I Played Golf With A Half Set And Here Is What Happened...

Could a half set actually benefit your game? Matt Cradock went onto the course to find out

Half Set of clubs
(Image credit: Matt Cradock)

A half set may sound like it would be a huge disadvantage to you on the course. Why would you only carry seven clubs when you have the capacity to carry 14? Well, after playing a round with my driver, hybrid, 6-iron, 8-iron, pitching and gap wedge, it really isn't as stupid as it sounds...

Currently, I hold a handicap of 3.4 with my driving and pitching being the strongest aspects of my game. If I were to list negatives, they would simply be my putting and approach shots from around the 150-200 yard mark.

With that in mind and, thanks to Arcoss Golf, you can check out how I got on with my half set below, with some big surprises in store...

Half Set data

Unsurprisingly, my putting let me down again...

(Image credit: Matt Cradock/Arcoss)


  • Decision-making was far easier
  • Weirdly built confidence as you were having to commit to one shot
  • Round went quicker as you weren’t pondering club selection
  • Bag was a lot lighter and therefore easier to carry
  • Encouraged you to be a bit more creative with your shot making

As you can see from above I actually played very well with a half set, shooting a one-over-par 72 around my home club of Witney Lakes. How did this compare to previous rounds you may ask? Well, so far in 2022 I have shot an 80, two 77's and two 72's. Simply put, one of my best rounds was with a half set.

So, why might it be that one of my best rounds came with only half a bag? Why might it be that my driving, approach and short game stats were some of the best figures I have produced throughout those five rounds? In short, I found it made the decision making process a lot easier. When you get a yardage that is in between clubs it can make you indecisive, with a half set, you eliminate all of that as you can only commit to the shot that is in front of you.

As well as building confidence and commitment, it also encouraged me to be creative with my shot making. Sometimes, I was using more club than I wanted to, but, thanks to not swinging out of my shoes, it resulted in a nicer strike and flight. Sometimes, I used less club and hit harder. This also worked because it was a more committed shot.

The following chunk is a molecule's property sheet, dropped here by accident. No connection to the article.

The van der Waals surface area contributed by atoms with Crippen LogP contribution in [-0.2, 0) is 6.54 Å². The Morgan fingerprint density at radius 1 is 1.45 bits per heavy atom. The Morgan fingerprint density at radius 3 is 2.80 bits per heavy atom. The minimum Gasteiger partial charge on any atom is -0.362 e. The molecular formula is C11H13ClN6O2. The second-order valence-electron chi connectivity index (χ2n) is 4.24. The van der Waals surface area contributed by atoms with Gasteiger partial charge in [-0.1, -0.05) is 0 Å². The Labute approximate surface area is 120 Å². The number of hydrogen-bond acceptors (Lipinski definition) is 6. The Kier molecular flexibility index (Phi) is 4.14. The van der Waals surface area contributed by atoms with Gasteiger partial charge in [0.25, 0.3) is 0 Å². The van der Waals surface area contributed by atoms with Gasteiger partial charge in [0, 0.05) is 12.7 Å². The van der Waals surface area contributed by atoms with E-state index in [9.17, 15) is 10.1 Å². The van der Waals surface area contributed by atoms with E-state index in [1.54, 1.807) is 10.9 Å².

Matt makes a par

Down wind, danger left and long - A committed pitching wedge seemed the more appropriate shot.

(Image credit: Matt Cradock)

Another big advantage I found wasn't really shot related, but more to do with preserving energy as well as protecting the body. At this current time, our course is recommending 'carry only' due to the weather conditions and the fact it helps protect the course.

As someone who regularly carries, I couldn't believe how much difference removing a few clubs had on the weight, with the bag feeling much lighter. So much so, that by the end of the round, I felt as if I could have done another 18 holes.

Matt hits a shot

(Image credit: Matt Cradock)


  • Can be an issue if the wind/conditions are different to what you are used to 
  • Personally, I would like to have added more wedges due to that area being the scoring section of my bag and a few shots required more loft. 

When playing on your home course, nine times out of ten the conditions will be what you are used to. However, when undertaking this half set challenge, it was of course the one time that the wind had decided to do a complete 180-degree turn, with holes playing downwind that were usually into your face and vice versa.

This did obviously affect the club choice and, if I did it again, I would experiment with different clubs. I would definitely look into substituting in a wood and maybe a more lofted wedge. This was because I felt the scoring end of my bag was a bit bare. There were occasions when I wanted a lob wedge due to a tucked pin or obstacle in between me and the flag.

The 5th hole

Despite making birdie at the 5th hole, a fairway wood and lob wedge would have been more comfortable than a hybrid and gap wedge.

(Image credit: Matt Cradock)

Overall, a half set is something that I would definitely recommend trying when you're next out on the golf course. As well as helping your decision-making, it's also one of the best ways of learning about your game.

Often, as golfers, we lose shots because of indecisions over what club to use. By limiting the number of clubs you have available in your bag, the range of choice is much narrower. Therefore, it forces you to commit to one shot, instead of thinking about various alternatives.

Matt Cradock
Staff Writer

Matt joined Golf Monthly in February 2021 covering weekend news, before also transitioning to equipment and testing. After freelancing for Golf Monthly and The PGA for 18 months, he was offered a full-time position at the company in October 2022 and continues to cover weekend news and social media, as well as help look after Golf Monthly’s many buyers’ guides and equipment reviews.

Taking up the game when he was just seven years of age, Matt made it into his county squad just a year later and continues to play the game at a high standard, with a handicap of around 2-4. To date, his best round came in 2016, where he shot a six-under-par 66 having been seven-under through nine holes. He currently plays at Witney Lakes in Oxfordshire and his favourite player is Rory McIlroy, despite nearly being struck by his second shot at the 17th during the 2015 BMW PGA Championship.

Matt’s current What’s In The Bag?

Driver: Honma TW747, 8.75°

Fairway Wood: TaylorMade Rocketballz Stage 2, 15°, 19°

Hybrid: Adams Super Hybrid, 22°

Irons: Mizuno MP54, 5-PW

Wedges: Cleveland 588 RTX 2.0 Tour Satin, 50°, 56°, 60°

Putter: Cleveland TFI 2135 Satin Cero

Ball: Titleist Pro V1x